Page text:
A coordinated effort to restore quail populations in South Carolina just got an electronic boost via a new website,www.scbobwhites.org. The new site is a clearinghouse for the latest information available on the “South Carolina Bobwhite Initiative,” an effort aimed at bringing bobwhite quail populations in the Palmetto State back to the levels that quail hunters enjoyed in the early 1980s.
It’s no secret among hunters and conservationists that wild quail populations have dropped precipitously over the last four decades. In December 2014, a group of state and federal agencies, conservation groups, sportsmen and landowners formed the South Carolina Quail Council, with the goal of planning and carrying out a statewide plan for recovery of bobwhite quail, as well as other associated grassland bird species that are also in decline. S.C. Department of Natural Resources (DNR) Director Alvin Taylor serves as chairman of the steering committee for the group.
Science-based approaches to quail recovery that have been proven to have significant impact on quail recovery do exist, but implementing these plans is a tough task that requires a coordinated effort over broad areas of land. The new website is designed to make it easier for private landowners and others interested in quail restoration efforts in South Carolina to get information about the South Carolina Bobwhite Initiative and connect with the agencies involved. The help and cooperation of private citizens is not only welcome, it’s necessary for the plan to work, say DNR biologists involved in the effort.
“Bringing them back to 1980s levels is the goal,” said Michael Hook, a DNR wildlife biologist who coordinates the agency’s Small Game Project. “I’m very excited that the South Carolina Quail Council has been able to roll this effort out. Bobwhite quail are still an important game species in our state, despite recent population declines, and I’m very hopeful that with these efforts we will be able to ‘bring back the whistle’.”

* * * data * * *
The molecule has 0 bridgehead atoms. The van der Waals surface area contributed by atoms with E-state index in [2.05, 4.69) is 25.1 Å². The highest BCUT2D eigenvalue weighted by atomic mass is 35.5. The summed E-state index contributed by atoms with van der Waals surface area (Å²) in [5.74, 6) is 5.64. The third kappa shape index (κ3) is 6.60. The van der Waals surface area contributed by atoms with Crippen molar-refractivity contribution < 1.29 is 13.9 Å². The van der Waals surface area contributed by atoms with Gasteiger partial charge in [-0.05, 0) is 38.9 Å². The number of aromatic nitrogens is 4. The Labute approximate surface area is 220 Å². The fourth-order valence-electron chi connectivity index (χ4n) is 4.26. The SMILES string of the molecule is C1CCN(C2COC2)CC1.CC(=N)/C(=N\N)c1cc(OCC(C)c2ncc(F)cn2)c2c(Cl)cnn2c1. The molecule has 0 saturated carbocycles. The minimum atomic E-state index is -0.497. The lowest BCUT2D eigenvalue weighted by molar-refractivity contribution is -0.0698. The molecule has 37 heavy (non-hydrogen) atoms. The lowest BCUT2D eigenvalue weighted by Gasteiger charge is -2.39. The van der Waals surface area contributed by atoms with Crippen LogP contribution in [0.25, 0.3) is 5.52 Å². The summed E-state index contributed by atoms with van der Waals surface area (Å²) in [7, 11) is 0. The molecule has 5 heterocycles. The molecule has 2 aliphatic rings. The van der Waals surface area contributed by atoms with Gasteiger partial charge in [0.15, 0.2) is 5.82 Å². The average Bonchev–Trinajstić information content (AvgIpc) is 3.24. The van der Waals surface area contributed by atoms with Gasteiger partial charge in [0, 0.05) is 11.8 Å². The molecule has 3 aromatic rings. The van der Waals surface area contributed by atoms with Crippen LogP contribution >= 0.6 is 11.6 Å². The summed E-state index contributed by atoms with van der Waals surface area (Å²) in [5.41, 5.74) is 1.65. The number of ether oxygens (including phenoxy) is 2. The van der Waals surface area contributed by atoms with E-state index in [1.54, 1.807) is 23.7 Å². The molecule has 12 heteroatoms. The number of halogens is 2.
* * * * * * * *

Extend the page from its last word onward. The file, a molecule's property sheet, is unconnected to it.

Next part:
That sentiment is echoed by the DNR’s Breck Carmichael, a veteran wildlife biologist with the agency and current special assistant to Director Taylor. Carmichael has also served as a past national coordinator of the National Bobwhite Conservation Initiative.
“Some people say the goal (returning quail populations in their historic ranges to the levels that existed in the 1980s) is not ambitious enough,” said Carmichael, “but I can tell you this: I was quail hunting in the eighties and it was a lot better then than it was now.”
The heart of the S.C Bobwhite Initiative is based around four “Focal Regions” encompassing smaller “Focal Areas,” locations that experts believe have the most potential for growing the greatest number of bobwhites. To identify the regions and areas within those regions, biologists crunched a lot of data about how land is used in different parts of South Carolina and the types of cover and vegetation that dominate the landscapes across the state, and they determined that these areas were the sweet spots for growing quail. These areas aren’t the only areas in the state with bobwhites, but they do present the best opportunities to increase populations quickly and with the most bang for the buck.
“This is really a big partnership, a collaborative effort,” said Carmichael. “As we go forward, we’ll see what resources people can bring to the table.”
“There’s a whole lot that can be done in South Carolina,” added Hook. “We’ll start with the four Focal Areas and see where we end up.”
Disclaimer: The views and opinions expressed on South Carolina Wild are solely those of the authors, and do not reflect official policies, positions, or endorsements of activity or products by the South Carolina Department of Natural Resources.